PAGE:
An Iranian tanker headed through the Mediterranean towards Greece on Monday (August 19) after it was released from detention off Gibraltar as Tehran warned against any U.S. move to seize the vessel again.
The Grace 1, renamed the Adrian Darya 1, left anchorage off Gibraltar about 11 p.m. (2100 GMT) on Sunday (August 18).
Refinitiv ship tracking data showed early on Monday that the vessel was heading to Kalamata in Greece.
The seizure of the tanker by British Royal Marines near Gibraltar on July 4 on suspicion it was carrying oil to Syria in violation of European Union sanctions led to a weeks-long stand-off between Tehran and the West. It also heightened tensions on international oil shipping routes through the Gulf.
Gibraltar, a British overseas territory, lifted the detention order on Thursday (August 22) but the next day a federal court in Washington issued a warrant for the seizure of the tanker, the oil it carries and nearly $1 million.
Iran on Monday said any U.S. attempt to seize the tanker would have “heavy consequences” and that a crisis in Iran’s ties with Britain would not be over until the vessel reached its destination. (Reuters)
Iran’s foreign ministry on Monday (September 16) rejected U.S. accusations that Iran was behind an attack on Saudi oil plants and said the allegations were part of a “maximum falsehood policy”.
It comes as the United States said it was “locked and loaded” for a potential response. The strikes were claimed by Yemen’s Iran-aligned Houthi rebels.
Foreign Ministry spokesman Abbas Mousavi made the remarks during a weekly news conference in Tehran.
Mousavi also said President Hassan Rouhani would not meet with U.S. President Donald Trump at the United Nations, a day after the White House left open the possibility of talks between them.
Tensions between Washington and Tehran were already running high because of a long-running dispute between the two nations over Iran’s nuclear program that led the United States to impose sweeping sanctions. (REUTERS)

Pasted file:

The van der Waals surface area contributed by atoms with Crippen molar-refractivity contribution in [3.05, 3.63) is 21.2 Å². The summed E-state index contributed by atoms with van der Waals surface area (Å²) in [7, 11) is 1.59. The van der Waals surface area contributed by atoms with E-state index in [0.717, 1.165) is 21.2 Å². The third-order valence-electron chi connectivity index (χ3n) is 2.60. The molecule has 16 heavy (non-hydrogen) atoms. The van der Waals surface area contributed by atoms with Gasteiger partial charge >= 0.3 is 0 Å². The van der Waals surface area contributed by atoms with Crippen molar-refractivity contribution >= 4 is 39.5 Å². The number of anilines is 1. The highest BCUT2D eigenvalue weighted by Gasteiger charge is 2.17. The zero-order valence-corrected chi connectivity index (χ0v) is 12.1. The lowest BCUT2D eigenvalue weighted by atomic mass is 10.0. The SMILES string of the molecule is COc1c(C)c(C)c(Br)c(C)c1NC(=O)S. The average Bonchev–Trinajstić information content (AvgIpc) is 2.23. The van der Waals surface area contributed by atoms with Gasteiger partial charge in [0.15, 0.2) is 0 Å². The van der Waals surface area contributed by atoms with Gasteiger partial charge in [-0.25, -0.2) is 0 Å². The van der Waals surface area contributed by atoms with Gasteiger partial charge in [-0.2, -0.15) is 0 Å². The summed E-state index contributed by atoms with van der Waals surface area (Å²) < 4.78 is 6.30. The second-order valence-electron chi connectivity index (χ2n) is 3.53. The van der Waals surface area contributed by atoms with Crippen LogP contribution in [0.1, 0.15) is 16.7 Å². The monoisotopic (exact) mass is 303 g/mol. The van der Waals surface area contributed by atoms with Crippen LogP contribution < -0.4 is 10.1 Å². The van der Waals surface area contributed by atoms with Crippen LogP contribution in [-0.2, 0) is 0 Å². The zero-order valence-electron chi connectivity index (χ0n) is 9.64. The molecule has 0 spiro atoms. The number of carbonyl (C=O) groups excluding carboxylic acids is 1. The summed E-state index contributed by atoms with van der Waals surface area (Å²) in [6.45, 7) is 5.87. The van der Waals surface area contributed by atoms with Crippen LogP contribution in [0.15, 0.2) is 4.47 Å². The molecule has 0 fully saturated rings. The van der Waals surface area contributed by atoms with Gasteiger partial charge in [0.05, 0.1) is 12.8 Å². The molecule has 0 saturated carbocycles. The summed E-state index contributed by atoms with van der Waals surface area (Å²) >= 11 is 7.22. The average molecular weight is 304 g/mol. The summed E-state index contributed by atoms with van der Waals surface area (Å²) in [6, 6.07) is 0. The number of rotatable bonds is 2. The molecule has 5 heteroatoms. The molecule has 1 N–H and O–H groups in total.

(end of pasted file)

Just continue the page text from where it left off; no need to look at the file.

The Department of Foreign Affairs (DFA) reported that a tugboat manned by 12 Filipino crew was seized in the Persian Gulf due to alleged oil smuggling.
Ambassador to Iran Wilfredo C. Santos said the tugboat was seized on September 7 and that an investigation is on-going.
“He [Santos] said that Coast Guard authorities relayed that an investigation is on going on the alleged oil smuggling of the crew, and once this has been established, the matter will be referred to the local court,” the DFA bulletin reads.
Meanwhile, the Foreign Department is awaiting further updates on the issue including the condition of the 12 seafarers. The department is also prepared to provide assistance when needed.—AAC
Walmart Inc said on Tuesday (September 3) it would discontinue sales of ammunition for handguns and some assault-style rifles in stores across the United States, in response to the recent mass shootings in Texas and Ohio.
The largest U.S. arms retailer, which has been under pressure to change its policies on gun sales, also said it would discontinue handgun sales in Alaska, the only state where it still sells these guns.
Walmart has already ended sales of assault rifles and raised the minimum age for gun purchases to 21. The latest move will leave it focused on weapons for hunting, including deer rifles, shotguns, and related ammunition.
The company will stop selling all handgun ammunition and some short-barrel rifle ammunition, such as the .223 caliber and 5.56 caliber after clearing current stock.
While short-barrel ammunition is commonly used in some hunting rifles for small animals such as prairie dogs, they can also be used in military-style weapons with high-capacity magazines.
The retailer said it took the action following the death of 22 people in a mass shooting in a Walmart store in Texas as well as deadly shootings in Ohio and Saturday’s incident in Midland and Odessa, Texas.
Just last month, the company said it would not change its policy on selling firearms even as it took down signs and playable demos of violent video games.
“As a company, we experienced two horrific events in one week, and we will never be the same,” Chief Executive Officer Doug McMillon said in a letter to Walmart’s associates. (REUTERS)
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